Immune activation is a hallmark of chronic HIV infection. Immune activation occurs despite effective HIV control with HAART and is a critical factor contributing to HIV pathogenesis [7]. Activation and inflammation due to persistent infection such as HIV also provide a milieu for accelerated replicative senescence of T cells that progressively accumulate during the normal course of aging [8]. HIV infects CD4 T cells, the profound depletion of which results in immunodeficiency and terminal AIDS. Immune activation is postulated to be the leading cause associated with non–AIDS-defining co-morbidities [9]. Whether these non–AIDS-defining co-morbidities would occur despite the control of ongoing HIV replication with antiretroviral therapy or whether they are an outcome of an aging immune system is currently under investigation. Whether HIV alone drives immunosenescence or if there are alternative pathways that contribute to early aging in HIV-infected individuals also remains to be examined. First and foremost, more than 99% of HIV-1 particles detected in the circulation are not productively infectious virions [10]. These noninfectious particles contribute to HIV-induced immunopathogenesis, as they activate the innate [11] and adaptive [12] immune system to release mediators of inflammation that are known to be associated with age-associated co-morbidities. The proof of this concept comes from data from the Strategies for Management of Antiretroviral Therapy (SMART) study, where elevated levels of tumor necrosis factor-α (TNF-α), interleukin-1β (IL-1β), and IL-6 were found to be associated with non–AIDS-defining co-morbidities in HAART-suppressed patients [13]. The persistence of HIV virions, infectious or noninfectious, in the circulation results in the constant stimulation of the immune system and likely drives early senescence in HIV infection.
Secondly, alterations in immune homeostatic mechanisms may lead to progressive loss of the naïve and memory T-cell pool, resulting in an imbalance in T-cell phenotypes. Altered T-cell homeostasis impairs regulatory cell function. HIV may deplete regulatory CD4+ T cells, which are normally responsible for suppressing T-cell activation and limiting the amount of inflammatory damage to tissues [14]. Excessive production and/or accumulation of proinflammatory mediators such as TNF-α, IL-1β, and IL-6 in HIV infection and in the elderly suggests that immune activation coupled with lack of anti-inflammatory responses likely results in accelerated aging in HIV disease. Finally, direct activation of innate immune cells by HIV and by disruption of the gastrointestinal barrier due to HIV-mediated depletion of Th-17 cells, leading to microbial translocation, could be contributing factors to activation and inflammation in the accelerated aging process.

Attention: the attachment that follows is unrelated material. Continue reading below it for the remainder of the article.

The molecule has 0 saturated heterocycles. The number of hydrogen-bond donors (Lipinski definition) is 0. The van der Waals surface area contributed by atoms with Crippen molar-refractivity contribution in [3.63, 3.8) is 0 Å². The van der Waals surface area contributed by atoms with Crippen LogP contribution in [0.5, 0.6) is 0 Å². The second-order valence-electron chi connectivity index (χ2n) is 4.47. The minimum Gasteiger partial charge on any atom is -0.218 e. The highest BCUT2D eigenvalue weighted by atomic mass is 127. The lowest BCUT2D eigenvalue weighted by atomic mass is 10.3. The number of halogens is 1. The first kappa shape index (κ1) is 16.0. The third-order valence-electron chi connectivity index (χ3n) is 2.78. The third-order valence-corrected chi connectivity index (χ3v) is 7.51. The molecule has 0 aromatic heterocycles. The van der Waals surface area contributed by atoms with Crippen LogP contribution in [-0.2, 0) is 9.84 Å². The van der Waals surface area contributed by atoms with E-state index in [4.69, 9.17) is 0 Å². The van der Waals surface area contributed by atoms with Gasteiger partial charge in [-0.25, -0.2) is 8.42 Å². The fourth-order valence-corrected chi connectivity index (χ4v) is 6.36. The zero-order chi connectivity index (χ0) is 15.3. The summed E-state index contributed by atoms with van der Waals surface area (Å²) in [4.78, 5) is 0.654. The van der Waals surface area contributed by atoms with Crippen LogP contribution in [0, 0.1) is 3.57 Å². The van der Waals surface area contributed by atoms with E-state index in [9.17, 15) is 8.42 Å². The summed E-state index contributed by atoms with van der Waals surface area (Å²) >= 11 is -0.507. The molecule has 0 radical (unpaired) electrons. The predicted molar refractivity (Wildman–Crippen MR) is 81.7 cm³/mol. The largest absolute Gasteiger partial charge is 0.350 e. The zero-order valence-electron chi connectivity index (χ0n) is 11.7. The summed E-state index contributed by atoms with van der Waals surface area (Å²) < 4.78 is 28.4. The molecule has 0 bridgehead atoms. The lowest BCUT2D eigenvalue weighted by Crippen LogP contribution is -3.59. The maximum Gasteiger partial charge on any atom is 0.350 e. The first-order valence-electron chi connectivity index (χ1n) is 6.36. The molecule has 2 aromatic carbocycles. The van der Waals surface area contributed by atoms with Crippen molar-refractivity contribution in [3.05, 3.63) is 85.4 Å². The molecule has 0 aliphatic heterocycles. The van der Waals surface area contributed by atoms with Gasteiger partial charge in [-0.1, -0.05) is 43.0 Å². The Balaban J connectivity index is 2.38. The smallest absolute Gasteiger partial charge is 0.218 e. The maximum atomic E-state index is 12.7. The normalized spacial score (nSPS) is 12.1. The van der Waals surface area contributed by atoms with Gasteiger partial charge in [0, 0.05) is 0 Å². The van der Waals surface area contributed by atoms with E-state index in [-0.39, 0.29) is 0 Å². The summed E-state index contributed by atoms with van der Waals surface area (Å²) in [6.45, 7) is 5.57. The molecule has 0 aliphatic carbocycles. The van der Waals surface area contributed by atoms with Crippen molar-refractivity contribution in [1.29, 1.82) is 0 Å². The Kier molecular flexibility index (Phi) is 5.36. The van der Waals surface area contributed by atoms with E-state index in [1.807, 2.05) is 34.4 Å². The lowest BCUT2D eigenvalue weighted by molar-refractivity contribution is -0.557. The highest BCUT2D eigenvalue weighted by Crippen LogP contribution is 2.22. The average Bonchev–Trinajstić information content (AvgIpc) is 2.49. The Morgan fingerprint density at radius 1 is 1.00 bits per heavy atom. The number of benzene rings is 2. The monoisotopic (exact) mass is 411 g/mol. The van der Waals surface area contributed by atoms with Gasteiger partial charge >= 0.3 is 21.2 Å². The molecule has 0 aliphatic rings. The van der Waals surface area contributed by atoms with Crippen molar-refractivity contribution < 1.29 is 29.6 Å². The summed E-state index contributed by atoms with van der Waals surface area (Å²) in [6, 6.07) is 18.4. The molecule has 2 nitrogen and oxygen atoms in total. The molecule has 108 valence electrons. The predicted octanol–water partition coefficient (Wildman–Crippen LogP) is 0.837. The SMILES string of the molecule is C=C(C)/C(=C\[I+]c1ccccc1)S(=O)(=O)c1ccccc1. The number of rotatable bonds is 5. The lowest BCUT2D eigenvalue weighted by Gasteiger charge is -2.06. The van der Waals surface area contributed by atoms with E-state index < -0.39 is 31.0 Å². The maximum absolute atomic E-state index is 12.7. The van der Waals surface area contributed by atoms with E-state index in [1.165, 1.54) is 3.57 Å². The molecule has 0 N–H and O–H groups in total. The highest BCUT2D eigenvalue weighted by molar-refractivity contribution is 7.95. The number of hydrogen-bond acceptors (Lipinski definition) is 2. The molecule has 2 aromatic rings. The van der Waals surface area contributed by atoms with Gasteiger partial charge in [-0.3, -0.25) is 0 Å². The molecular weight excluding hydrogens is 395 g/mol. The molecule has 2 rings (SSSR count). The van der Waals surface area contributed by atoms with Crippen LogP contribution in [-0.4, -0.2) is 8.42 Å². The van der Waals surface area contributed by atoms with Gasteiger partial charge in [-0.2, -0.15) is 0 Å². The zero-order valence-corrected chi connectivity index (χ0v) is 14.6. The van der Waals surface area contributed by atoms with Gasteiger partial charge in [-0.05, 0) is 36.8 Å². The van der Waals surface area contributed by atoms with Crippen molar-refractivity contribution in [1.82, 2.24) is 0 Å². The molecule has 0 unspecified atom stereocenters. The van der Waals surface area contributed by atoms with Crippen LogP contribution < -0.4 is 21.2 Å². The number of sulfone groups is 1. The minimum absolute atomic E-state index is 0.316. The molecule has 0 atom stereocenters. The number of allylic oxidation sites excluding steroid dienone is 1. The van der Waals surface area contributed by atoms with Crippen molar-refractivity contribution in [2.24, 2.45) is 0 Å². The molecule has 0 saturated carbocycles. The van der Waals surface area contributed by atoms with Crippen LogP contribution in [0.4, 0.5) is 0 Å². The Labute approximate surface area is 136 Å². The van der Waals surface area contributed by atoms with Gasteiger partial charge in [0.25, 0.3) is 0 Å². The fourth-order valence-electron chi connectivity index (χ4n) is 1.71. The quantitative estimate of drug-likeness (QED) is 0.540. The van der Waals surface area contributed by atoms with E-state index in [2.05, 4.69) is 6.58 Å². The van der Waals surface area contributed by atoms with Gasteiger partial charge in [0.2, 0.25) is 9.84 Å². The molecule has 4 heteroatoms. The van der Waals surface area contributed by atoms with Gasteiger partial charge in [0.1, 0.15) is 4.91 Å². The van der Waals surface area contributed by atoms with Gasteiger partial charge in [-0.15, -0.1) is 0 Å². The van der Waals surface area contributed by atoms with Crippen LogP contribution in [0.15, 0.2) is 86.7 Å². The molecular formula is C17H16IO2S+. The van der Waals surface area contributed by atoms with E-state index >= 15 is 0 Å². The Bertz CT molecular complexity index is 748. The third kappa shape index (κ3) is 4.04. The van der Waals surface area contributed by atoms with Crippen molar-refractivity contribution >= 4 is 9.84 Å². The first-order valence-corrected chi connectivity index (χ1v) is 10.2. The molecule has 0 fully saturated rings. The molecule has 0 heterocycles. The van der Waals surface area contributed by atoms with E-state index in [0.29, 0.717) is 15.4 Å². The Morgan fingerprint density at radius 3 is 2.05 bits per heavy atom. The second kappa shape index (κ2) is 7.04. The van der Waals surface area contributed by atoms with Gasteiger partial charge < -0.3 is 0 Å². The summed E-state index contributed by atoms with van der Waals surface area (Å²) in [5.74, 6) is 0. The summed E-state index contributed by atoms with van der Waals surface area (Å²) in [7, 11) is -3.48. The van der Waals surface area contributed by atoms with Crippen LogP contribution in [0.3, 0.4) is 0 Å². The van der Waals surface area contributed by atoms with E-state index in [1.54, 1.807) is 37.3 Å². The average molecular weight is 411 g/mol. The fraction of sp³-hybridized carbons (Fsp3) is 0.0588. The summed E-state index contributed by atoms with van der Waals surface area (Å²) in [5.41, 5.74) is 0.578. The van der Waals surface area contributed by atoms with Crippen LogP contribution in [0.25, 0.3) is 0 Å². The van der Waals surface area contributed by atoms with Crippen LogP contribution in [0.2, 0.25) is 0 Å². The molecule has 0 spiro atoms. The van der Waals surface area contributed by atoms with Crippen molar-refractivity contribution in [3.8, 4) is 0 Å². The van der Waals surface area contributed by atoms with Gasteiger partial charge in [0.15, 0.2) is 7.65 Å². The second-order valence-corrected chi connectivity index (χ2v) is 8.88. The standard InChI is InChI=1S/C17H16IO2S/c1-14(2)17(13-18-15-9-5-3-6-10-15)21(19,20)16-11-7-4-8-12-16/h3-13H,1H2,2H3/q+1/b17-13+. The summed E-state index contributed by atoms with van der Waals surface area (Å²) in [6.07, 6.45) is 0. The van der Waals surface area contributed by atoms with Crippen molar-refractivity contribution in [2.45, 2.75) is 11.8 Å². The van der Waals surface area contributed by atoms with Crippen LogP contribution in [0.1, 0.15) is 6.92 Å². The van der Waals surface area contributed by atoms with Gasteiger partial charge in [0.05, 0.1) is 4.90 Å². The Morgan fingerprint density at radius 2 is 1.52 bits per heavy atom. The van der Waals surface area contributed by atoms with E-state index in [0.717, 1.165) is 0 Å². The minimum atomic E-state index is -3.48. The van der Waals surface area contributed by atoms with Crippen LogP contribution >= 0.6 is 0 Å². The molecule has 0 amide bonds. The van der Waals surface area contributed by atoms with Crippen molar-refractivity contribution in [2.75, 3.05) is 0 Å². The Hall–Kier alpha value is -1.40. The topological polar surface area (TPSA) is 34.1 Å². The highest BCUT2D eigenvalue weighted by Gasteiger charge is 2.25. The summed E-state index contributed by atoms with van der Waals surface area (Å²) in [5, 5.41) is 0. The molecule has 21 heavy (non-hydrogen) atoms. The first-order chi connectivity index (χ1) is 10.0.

Persistent activation and inflammation accelerates aging in HIV disease
Among untreated patients with HIV infection, higher percentages of CD8+ T cells expressing the activation marker CD38 predict rapid clinical progression to AIDS and death more strongly than CD4+ T-cell counts and plasma HIV RNA levels [15]. Activation is more pronounced in the CD8+ T-cell subset compared with the CD4+ T-cell subset, which is known to be susceptible to phenotypic changes in aging elderly as well [16]. Accumulation of CD8+ T cells in HIV-infected and aging individuals suggests that activation of these cells may contribute inflammatory mediators. Cells of the innate system (eg, monocytes, dendritic, and natural killer [NK] cells) are also activated by infectious and noninfectious HIV particles and secrete inflammatory cytokines such as TNF-α, IL-1β, and IL-6 that cause tissue damage in a manner similar to aging processes [8]. Immune activation and inflammation are associated with chronic HIV infection and are also likely to be the cause of systemic aging of physiologic functions [8]. Recent studies suggest that an increase in peripheral proinflammatory Th-17 cells and a decrease in anti-inflammatory regulatory T cells was associated with acute coronary disease and arthrosclerosis [17]. A recent report of a study in mice indicates a 20-fold increase in IL-17 and a threefold increase in IL-6 production in splenic CD4+ T cells from 22- to 24-month-old C57BL/6 and CBA mice compared with mice 6 to 10 weeks of age [18]. Prior studies in atherosclerosis and Alzheimer's disease reported a relationship between cytokine polymorphisms and longevity, suggesting that those individuals who were genetically predisposed to produce low levels of inflammatory cytokines (IL-6 and TNF-α) or high levels of anti-inflammatory cytokines (IL-10) may have an increased capacity to reach the extreme limit of human life-span [19]. These studies provide insights into inflammatory mechanisms that result in accelerated aging in HIV disease. Excessive production of proinflammatory mediators such as TNF-α, IL-1β, and IL-6 with lack of anti-inflammatory response likely results in accelerated aging in HIV disease. Thus, aging in the post-HAART era with suppressed viral replication is an outcome of activation and inflammation, and is most accurately defined as “inflamm-aging” [20].